Sound familiar? If so, it should cause a red flag to go up. Ovens, toasters, microwaves, fireplaces, chimneys, washers, dryers, and space heaters are common appliances that have potentially
dangerous consequences. The danger increases when these appliances receive extra use around the holidays.
Forensic specialists at Travelers have created a list of the most common dangers with everyday appliances, including a few tips to keep you and your family safe this holiday season.
The Problem: A house full of hungry guests makes the kitchen one of the busiest rooms in the house during the holidays. However, this commotion can be hazardous, as cooking
equipment is the leading cause of home fires and home fire injuries. In fact, more than 40 percent of all home fires occur in the kitchen, with food and/or cooking materials often being the first
items to go up in flames, according to the National Fire Protection Association (NFPA).
The Tips: To prevent your food -- and your kitchen -- from going up in smoke, make sure to closely monitor cooking food. In addition, make sure items such as kitchen towels, oven mitts, pot holders and other combustibles are away from heat sources before turning on your oven, toaster or microwave. Finally, be sure to unplug your smaller kitchen appliances after use.
The Problem: For those homes overflowing with holiday guests, basements and other areas that can double as bedrooms are often kept warm with space heaters. However, the U.S.
Consumer Product Safety Commission estimates that more than 25,000 residential fires every year are associated with space heaters. More than 300 people die in these fires.
The Tips: When setting up a space heater, remember to keep it at least three feet of clear space around it and set it up on the floor unless it is designed otherwise. These tips will help ensure that combustible materials will not be ignited by the heater and that it will not tip over. In addition, never take a gas-fired or kerosene heater into a confined space. The results could be deadly.
The Problem: A warm, crackling fire is synonymous with the holiday season -- but it also accounts for 6 percent of all home fires, reports the NFPA. While an open flame is an
obvious cause for concern, most chimney fires occur because of something you can't see.
The majority of chimney fires are due to creosote, a byproduct of burning wood, forming over the lining of your chimney and catching fire. Creosote is highly combustible -- and excess buildup can cause a fire to ignite in your chimney and quickly spread to the walls of your home.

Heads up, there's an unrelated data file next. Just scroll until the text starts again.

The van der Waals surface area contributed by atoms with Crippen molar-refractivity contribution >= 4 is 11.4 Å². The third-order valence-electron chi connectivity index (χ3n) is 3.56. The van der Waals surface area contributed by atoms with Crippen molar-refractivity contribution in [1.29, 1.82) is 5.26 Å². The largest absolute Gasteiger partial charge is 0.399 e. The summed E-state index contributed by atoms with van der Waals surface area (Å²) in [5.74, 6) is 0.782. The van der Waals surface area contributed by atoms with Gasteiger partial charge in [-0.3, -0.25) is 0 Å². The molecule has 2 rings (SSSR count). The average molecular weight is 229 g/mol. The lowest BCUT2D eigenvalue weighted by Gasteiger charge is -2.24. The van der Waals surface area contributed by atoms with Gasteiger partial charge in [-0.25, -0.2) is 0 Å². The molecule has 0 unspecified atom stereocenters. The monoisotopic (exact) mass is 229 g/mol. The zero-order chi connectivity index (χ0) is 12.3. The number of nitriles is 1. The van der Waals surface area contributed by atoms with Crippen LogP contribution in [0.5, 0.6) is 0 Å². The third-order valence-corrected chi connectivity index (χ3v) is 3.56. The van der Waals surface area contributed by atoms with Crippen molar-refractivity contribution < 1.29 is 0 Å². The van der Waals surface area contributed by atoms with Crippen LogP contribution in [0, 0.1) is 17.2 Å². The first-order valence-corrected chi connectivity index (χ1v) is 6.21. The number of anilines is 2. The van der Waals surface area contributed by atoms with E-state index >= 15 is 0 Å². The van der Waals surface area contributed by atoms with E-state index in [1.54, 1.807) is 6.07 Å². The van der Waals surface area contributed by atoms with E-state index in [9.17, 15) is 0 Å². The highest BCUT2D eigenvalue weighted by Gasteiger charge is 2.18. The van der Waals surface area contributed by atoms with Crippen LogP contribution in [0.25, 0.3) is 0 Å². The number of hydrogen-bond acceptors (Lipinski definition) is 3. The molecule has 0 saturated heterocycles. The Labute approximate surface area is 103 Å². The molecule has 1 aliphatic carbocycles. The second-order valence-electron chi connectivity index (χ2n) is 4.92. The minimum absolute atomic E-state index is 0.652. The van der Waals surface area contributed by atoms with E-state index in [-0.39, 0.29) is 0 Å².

The Tips: To protect your chimney from creosote buildup, the Chimney Safety Institute of America suggests having it inspected annually and cleaned, if necessary, and it advises to never burn cardboard boxes, wrapping paper, trash or Christmas trees; these can spark a chimney fire.
The Problem: Turning the clothes dryer on before leaving for a last minute shopping trip might seem like a good time-management technique, but if a fire begins when nobody is home,
it's likely that more damage will occur than if someone was around when it started. In fact, washers and dryers account for the same percentage of home fires as candles each year according to the
The Tips: Dryers are particularly hazardous when lint accumulates and ignites. To prevent this from happening, clean lint traps after every load of laundry and follow the manufacturer's maintenance instructions. Keeping the laundry area clean will also help limit the lint that can be pulled into the dryer.
The Problem: Although the weather may be a little colder, Americans still enjoy firing up the grill to cook up a perfect holiday feast. The Barbeque Industry Association estimates
that Americans enjoy more than three billion barbecues each year and just as you'd imagine, there is a risk when grilling.
The Tips: Before you grill, position grills on a level surface away from the house, garage, landscaping, and most of all, children. In addition, protect yourself by wearing a heavy apron and an oven mitt that fits high up over your forearm. Store spare propane cylinders outside and away from your house. Make sure that you turn off the tank valve when you are done cooking, and never use a charcoal grill in an enclosed space like a porch or garage.
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